In an effort to hang on to the past, many of my clients still have collections of music on cassette tapes. In most cases, it’s the music of their youth, the soundtrack to their coming of age. There are copies of albums, bootleg recordings of concerts, and, of course, mix tapes.
I ask them, “Do you have a cassette tape player on which to listen to this music?” The answer, more often than not, is “No, but I plan to convert them to CD.” “When?”, I ask. They reply, “Someday.”
In the meantime, these cassette tapes take up a lot of space, and in many instances are in open boxes and coated in dust.
My advice to them — and to those of you who recognize yourselves in this story — is to weigh the importance of the music on these cassette tapes. Which ones have the the most significance to you? Which ones do you think you would really listen to once you’ve gone to the expense of converting them to a digital format?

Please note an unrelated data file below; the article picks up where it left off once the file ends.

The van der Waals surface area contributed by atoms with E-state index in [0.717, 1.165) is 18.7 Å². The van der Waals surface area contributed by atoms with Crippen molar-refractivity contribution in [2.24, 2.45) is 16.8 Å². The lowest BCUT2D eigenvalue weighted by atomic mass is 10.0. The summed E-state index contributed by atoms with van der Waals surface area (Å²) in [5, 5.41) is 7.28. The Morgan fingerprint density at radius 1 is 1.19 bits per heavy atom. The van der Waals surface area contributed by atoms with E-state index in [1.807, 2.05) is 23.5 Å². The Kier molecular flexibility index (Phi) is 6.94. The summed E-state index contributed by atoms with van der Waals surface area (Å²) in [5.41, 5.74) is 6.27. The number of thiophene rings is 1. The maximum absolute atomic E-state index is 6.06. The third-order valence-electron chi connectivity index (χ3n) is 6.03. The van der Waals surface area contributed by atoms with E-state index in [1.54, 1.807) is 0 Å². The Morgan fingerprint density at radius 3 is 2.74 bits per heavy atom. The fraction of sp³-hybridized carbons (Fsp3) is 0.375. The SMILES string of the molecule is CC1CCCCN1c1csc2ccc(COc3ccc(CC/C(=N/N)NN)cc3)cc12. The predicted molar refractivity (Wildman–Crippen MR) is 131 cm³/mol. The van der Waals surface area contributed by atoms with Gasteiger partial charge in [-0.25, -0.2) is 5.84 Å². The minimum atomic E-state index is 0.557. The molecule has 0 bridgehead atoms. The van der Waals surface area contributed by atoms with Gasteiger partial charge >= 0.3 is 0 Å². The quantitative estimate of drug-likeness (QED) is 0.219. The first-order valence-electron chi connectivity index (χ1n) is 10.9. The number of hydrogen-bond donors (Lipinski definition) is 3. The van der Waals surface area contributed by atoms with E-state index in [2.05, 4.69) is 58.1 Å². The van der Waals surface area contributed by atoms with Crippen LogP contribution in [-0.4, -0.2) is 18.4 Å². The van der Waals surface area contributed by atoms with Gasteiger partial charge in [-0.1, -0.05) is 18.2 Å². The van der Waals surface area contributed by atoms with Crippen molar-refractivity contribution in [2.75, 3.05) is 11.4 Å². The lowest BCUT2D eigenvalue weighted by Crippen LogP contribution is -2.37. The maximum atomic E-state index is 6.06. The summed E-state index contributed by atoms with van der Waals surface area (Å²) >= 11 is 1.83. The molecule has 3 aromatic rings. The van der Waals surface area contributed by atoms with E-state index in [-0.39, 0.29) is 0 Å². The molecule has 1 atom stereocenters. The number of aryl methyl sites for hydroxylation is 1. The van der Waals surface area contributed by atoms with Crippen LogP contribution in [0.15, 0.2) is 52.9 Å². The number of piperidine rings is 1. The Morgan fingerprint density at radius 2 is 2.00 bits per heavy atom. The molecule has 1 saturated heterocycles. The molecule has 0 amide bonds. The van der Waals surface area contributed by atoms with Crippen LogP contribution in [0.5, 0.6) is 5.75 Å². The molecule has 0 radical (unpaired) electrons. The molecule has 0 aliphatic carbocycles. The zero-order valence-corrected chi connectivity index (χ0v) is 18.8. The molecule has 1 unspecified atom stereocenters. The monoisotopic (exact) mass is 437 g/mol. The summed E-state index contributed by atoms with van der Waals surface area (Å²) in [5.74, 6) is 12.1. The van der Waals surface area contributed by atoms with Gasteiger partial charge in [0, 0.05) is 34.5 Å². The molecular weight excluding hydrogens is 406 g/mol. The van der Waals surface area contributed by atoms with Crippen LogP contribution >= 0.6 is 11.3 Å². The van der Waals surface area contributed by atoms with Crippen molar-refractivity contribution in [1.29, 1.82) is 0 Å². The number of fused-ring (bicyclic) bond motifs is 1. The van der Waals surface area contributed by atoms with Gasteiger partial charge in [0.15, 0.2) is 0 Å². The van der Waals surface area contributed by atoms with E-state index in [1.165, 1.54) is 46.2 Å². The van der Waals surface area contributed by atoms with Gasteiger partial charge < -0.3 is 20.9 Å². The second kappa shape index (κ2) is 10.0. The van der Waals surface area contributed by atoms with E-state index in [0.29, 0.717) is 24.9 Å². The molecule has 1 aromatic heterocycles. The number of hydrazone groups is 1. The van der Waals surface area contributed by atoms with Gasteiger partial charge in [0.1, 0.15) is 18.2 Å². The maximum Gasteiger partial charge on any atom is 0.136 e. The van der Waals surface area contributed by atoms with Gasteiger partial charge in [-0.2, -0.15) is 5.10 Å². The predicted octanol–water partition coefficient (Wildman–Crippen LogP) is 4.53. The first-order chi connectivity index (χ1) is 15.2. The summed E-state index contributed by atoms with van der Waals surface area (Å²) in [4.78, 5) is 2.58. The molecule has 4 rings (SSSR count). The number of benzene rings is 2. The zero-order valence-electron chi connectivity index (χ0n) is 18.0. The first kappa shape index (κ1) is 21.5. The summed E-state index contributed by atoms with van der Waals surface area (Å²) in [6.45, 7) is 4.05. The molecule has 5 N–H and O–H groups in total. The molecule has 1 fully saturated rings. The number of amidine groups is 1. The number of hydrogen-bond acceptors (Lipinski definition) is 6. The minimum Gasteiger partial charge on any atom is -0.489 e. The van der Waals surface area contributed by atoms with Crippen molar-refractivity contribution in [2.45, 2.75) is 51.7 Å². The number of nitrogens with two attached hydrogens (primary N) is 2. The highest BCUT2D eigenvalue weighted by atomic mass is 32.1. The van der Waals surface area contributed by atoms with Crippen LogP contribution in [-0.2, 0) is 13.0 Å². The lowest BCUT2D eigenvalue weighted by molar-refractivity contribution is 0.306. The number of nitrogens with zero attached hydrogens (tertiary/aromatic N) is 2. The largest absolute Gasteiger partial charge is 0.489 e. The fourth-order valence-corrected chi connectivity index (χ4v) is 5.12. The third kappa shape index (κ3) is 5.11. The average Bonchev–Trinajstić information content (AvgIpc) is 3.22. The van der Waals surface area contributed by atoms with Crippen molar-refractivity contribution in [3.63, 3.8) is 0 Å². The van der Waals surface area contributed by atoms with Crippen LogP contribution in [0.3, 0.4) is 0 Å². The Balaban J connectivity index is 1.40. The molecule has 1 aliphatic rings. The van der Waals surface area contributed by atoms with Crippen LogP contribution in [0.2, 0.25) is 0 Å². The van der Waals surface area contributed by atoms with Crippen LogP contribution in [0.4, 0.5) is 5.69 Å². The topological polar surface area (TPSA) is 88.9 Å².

Can you purchase that music in a digital format right now, either by buying it on CD or downloading it from iTunes? The quality will be much better than a converted tape would.
For any truly significant music that is not available digitally, consider having it professionally converted by companies who do this. It will save you a lot of time, and make this music available to you without having to wait any longer and watch more dust gather.
As for the rest of the cassettes — the ones that really aren’t that important — let them go. If you can’t bear to toss them, donate them to the Salvation Army or Goodwill.